FIDH Position Paper, Ninth Session of the ICC Assembly of States Parties, New York, 6-10 December 2010
At the eve of the opening of the Ninth Session of the Assembly of States Parties (ASP) to the Statute of the International Criminal Court (ICC), FIDH is publishing its position paper putting forward specific recommendations to the ASP.
Significant developments have taken place since the Eighth session of the Assembly held towards the end of 2009. Throughout 2010, the Court continued to operate in four situations, namely: Uganda, the Democratic Republic of Congo ("DRC"), the Central African Republic ("CAR") and Darfur, Sudan. In March 2010, a fifth investigation was opened into the situation in Kenya. The Office of the Prosecutor has also continued to conduct preliminary analyses into various situations with a view to possibly opening further investigations.
Situations under preliminary examination include: Afghanistan, Colombia, Côte d'Ivoire, Georgia, Guinea, Honduras, Nigeria and the Palestinian Territories.
The Court issued one arrest warrant for Callixte Mbarushimana for crimes committed in the Kivus, DRC and two summons to appear for Abdallh Banda Abaker Nourain ("Banda") and Saleh Mohammed Jerbo Jamus ("Jerbo"), who are suspected of war crimes committed in Darfur. Callixte Mbarushimana was arrested in France on 11 October 2010 and is likely to be transferred to The Hague in the weeks following the Ninth session of the Assembly. Banda and Jerbo appeared voluntarily before the Court on 17 June 2010.
The first two ICC trials against Thomas Lubanga (first case) and Germain Katanga and Mathieu Ngudjolo (sencond case), which opened in 2009, have been ongoing. The third ICC trial, for the case against Jean-Pierre Bemba, opened 22 November 2010. Additionally, a confirmation of charges hearing for Banda and Jerbo is due to start on 8 December 2010. As a consequence, there is a prospect that the ICC will hold at least three trials in 2011.
Interesting developments have taken place in the field of victim participation. Victims have continued to participate in the two ongoing trials. Over 1000 victims could participate in the Bemba case.1 Moreover, for the first time, victims participated in the proceedings in relation to the request for authorisation of the Pre-Trial Chamber to open an investigation, in accordance with Article 15 of the Statute (Kenya situation). Important measures have been taken by the Court to simplify the application process, facilitate legal representation of large numbers of victims and endeavour to make victim participation as meaningful as possible.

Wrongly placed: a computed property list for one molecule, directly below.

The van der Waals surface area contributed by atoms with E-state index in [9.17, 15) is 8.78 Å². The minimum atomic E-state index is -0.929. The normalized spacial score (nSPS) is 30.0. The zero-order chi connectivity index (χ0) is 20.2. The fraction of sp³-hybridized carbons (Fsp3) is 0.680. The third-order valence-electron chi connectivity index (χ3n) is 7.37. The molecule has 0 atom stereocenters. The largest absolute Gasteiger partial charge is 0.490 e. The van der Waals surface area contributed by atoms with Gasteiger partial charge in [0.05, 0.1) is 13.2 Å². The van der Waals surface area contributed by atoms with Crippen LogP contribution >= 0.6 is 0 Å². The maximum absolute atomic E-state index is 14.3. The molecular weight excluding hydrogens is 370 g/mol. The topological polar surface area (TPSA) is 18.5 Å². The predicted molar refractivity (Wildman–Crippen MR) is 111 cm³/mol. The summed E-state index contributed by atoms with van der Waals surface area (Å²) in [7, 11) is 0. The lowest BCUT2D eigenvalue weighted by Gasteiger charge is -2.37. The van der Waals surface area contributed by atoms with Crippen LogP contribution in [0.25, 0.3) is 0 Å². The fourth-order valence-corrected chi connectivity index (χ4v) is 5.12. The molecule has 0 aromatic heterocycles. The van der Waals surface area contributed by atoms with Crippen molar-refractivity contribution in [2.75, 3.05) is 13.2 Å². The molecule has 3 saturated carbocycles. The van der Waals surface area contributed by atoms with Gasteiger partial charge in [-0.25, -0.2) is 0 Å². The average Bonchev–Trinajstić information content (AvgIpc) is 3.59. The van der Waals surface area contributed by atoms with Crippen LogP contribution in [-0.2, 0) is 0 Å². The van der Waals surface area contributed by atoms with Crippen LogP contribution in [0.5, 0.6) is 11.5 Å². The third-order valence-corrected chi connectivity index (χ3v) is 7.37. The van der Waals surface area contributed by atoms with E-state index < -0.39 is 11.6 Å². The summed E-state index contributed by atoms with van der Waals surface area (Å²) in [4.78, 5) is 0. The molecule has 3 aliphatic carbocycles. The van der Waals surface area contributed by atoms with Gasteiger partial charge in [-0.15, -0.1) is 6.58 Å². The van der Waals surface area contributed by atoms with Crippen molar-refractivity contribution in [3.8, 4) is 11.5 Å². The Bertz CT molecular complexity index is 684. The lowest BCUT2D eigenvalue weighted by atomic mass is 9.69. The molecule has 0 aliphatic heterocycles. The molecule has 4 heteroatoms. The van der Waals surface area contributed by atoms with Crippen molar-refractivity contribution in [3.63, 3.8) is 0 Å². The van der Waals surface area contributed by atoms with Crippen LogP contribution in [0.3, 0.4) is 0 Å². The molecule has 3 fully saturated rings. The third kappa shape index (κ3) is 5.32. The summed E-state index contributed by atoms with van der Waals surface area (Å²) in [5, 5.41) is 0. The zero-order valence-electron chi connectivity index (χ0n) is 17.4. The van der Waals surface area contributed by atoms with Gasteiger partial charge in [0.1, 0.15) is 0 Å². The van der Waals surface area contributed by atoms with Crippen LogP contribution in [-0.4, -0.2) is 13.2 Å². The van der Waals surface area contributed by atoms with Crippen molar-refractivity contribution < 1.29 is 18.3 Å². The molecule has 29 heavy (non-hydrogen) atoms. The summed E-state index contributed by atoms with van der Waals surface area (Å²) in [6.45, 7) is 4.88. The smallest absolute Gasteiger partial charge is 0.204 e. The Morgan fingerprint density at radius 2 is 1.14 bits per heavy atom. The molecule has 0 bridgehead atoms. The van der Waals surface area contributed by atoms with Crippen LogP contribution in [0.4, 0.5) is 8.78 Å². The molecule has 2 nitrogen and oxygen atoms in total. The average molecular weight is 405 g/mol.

A landmark event of the past year was the Review Conference of the ICC Statute, which took place in Kampala, Uganda, from 31 May to 11 June 2010. The Review Conference made important decisions with respect to key amendments to the Rome Statute. Significantly, it also provided a space to "take stock" of achievements and shortcomings in the implementation of the Rome Statute system with respect to four relevant issues: the impact of the Rome Statute system on victims and affected communities, complementarity, cooperation, and peace and justice. Discussions in Kampala helped identify a number of significant positive developments, while also pointing to areas where further work needs to be done. In this regard, it is crucial that the Assembly and the Court ensure adequate follow-up of the findings made.
Throughout 2010, the Court has continued to face pressing challenges on the cooperation front. The African Union ("AU") has once again disregarded the authority of the Court's decisions. It has also refused to consider the opening of a Liaison Office at the AU. In addition, for the first time since the issuance of the arrest warrant against him, Omar Al-Bashir visited States Parties,
Chad and Kenya. Both countries have seriously failed to live up to their obligations by arresting and surrendering him to the Court.
Organisation of domestic proceedings for crimes under ICC jurisdiction, under the principle of complementarity, continues to be a challenge. FIDH has welcomed the OTP policy of positive complementarity. Our organisation endeavours to contribute to it through its various programmes. FIDH submits that further efforts must be deployed on this front to achieve prosecution of Rome Statute crimes at the domestic level.
This is the framework in which the Ninth session of the Assembly will take place. Issues before it include the follow-up of the Review Conference, the approval of the budget for 2011, as well as a range of issues related to the oversight role of the ASP.
This paper focuses on a limited number of areas, on which FIDH has particular expertise and would like to make recommendations upon.
FIDH has contributed actively to the papers developed by the Coalition for the ICC (CICC) Thematic Teams and subscribes to their content and recommendations.